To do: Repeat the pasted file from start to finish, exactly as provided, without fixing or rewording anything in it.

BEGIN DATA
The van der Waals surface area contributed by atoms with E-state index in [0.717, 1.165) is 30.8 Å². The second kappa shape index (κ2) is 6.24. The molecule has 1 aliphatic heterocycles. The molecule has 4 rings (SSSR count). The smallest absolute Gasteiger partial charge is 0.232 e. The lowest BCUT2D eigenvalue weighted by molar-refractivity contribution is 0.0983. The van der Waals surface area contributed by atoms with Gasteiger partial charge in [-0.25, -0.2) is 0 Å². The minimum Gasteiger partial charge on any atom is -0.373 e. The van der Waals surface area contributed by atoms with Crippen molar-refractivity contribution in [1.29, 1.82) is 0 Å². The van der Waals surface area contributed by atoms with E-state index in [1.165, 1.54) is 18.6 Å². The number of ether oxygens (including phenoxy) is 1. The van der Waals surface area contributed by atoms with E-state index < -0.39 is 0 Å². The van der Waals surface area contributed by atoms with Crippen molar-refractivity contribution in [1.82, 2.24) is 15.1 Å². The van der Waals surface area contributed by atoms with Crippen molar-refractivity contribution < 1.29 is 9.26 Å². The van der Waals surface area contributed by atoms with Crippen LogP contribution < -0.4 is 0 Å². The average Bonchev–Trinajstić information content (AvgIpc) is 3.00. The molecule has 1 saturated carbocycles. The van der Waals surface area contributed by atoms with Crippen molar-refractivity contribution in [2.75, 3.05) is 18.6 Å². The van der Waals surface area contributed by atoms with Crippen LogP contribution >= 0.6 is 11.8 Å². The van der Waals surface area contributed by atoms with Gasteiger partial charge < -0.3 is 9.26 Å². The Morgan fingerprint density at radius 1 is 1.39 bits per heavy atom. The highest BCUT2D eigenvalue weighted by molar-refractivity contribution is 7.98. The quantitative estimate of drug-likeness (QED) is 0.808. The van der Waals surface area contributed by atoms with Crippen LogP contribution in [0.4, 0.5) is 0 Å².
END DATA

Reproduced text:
The van der Waals surface area contributed by atoms with E-state index in [0.717, 1.165) is 30.8 Å². The second kappa shape index (κ2) is 6.24. The molecule has 1 aliphatic heterocycles. The molecule has 4 rings (SSSR count). The smallest absolute Gasteiger partial charge is 0.232 e. The lowest BCUT2D eigenvalue weighted by molar-refractivity contribution is 0.0983. The van der Waals surface area contributed by atoms with Gasteiger partial charge in [-0.25, -0.2) is 0 Å². The minimum Gasteiger partial charge on any atom is -0.373 e. The van der Waals surface area contributed by atoms with Crippen molar-refractivity contribution in [1.29, 1.82) is 0 Å². The van der Waals surface area contributed by atoms with E-state index in [1.165, 1.54) is 18.6 Å². The number of ether oxygens (including phenoxy) is 1. The van der Waals surface area contributed by atoms with E-state index < -0.39 is 0 Å². The van der Waals surface area contributed by atoms with Crippen molar-refractivity contribution in [1.82, 2.24) is 15.1 Å². The van der Waals surface area contributed by atoms with Crippen molar-refractivity contribution < 1.29 is 9.26 Å². The van der Waals surface area contributed by atoms with Crippen LogP contribution < -0.4 is 0 Å². The average Bonchev–Trinajstić information content (AvgIpc) is 3.00. The molecule has 1 saturated carbocycles. The van der Waals surface area contributed by atoms with Crippen molar-refractivity contribution in [2.75, 3.05) is 18.6 Å². The van der Waals surface area contributed by atoms with Crippen LogP contribution >= 0.6 is 11.8 Å². The van der Waals surface area contributed by atoms with Gasteiger partial charge < -0.3 is 9.26 Å². The Morgan fingerprint density at radius 1 is 1.39 bits per heavy atom. The highest BCUT2D eigenvalue weighted by molar-refractivity contribution is 7.98. The quantitative estimate of drug-likeness (QED) is 0.808. The van der Waals surface area contributed by atoms with Crippen LogP contribution in [0.4, 0.5) is 0 Å².